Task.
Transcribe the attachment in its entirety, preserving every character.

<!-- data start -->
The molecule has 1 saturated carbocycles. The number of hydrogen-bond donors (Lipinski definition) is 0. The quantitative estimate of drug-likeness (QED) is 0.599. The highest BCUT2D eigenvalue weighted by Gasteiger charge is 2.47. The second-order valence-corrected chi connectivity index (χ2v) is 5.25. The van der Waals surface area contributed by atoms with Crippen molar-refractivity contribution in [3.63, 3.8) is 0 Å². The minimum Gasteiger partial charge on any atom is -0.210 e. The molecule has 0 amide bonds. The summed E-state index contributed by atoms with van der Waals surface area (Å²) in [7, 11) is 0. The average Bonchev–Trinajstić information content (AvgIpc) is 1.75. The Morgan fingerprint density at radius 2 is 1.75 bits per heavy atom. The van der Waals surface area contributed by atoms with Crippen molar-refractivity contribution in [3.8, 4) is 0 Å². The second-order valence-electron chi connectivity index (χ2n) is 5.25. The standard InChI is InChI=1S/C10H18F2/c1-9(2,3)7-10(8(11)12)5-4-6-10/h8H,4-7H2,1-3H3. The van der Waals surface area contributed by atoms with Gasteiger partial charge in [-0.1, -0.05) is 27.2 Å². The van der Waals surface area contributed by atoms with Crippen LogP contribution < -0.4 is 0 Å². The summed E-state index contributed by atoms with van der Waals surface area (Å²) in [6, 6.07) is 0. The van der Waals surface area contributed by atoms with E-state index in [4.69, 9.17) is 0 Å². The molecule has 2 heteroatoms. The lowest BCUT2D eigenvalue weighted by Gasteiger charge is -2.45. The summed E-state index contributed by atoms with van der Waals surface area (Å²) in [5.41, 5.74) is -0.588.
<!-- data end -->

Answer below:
The molecule has 1 saturated carbocycles. The number of hydrogen-bond donors (Lipinski definition) is 0. The quantitative estimate of drug-likeness (QED) is 0.599. The highest BCUT2D eigenvalue weighted by Gasteiger charge is 2.47. The second-order valence-corrected chi connectivity index (χ2v) is 5.25. The van der Waals surface area contributed by atoms with Crippen molar-refractivity contribution in [3.63, 3.8) is 0 Å². The minimum Gasteiger partial charge on any atom is -0.210 e. The molecule has 0 amide bonds. The summed E-state index contributed by atoms with van der Waals surface area (Å²) in [7, 11) is 0. The average Bonchev–Trinajstić information content (AvgIpc) is 1.75. The Morgan fingerprint density at radius 2 is 1.75 bits per heavy atom. The van der Waals surface area contributed by atoms with Crippen molar-refractivity contribution in [3.8, 4) is 0 Å². The second-order valence-electron chi connectivity index (χ2n) is 5.25. The standard InChI is InChI=1S/C10H18F2/c1-9(2,3)7-10(8(11)12)5-4-6-10/h8H,4-7H2,1-3H3. The van der Waals surface area contributed by atoms with Gasteiger partial charge in [-0.1, -0.05) is 27.2 Å². The van der Waals surface area contributed by atoms with Crippen LogP contribution < -0.4 is 0 Å². The summed E-state index contributed by atoms with van der Waals surface area (Å²) in [6, 6.07) is 0. The van der Waals surface area contributed by atoms with E-state index in [4.69, 9.17) is 0 Å². The molecule has 2 heteroatoms. The lowest BCUT2D eigenvalue weighted by Gasteiger charge is -2.45. The summed E-state index contributed by atoms with van der Waals surface area (Å²) in [5.41, 5.74) is -0.588.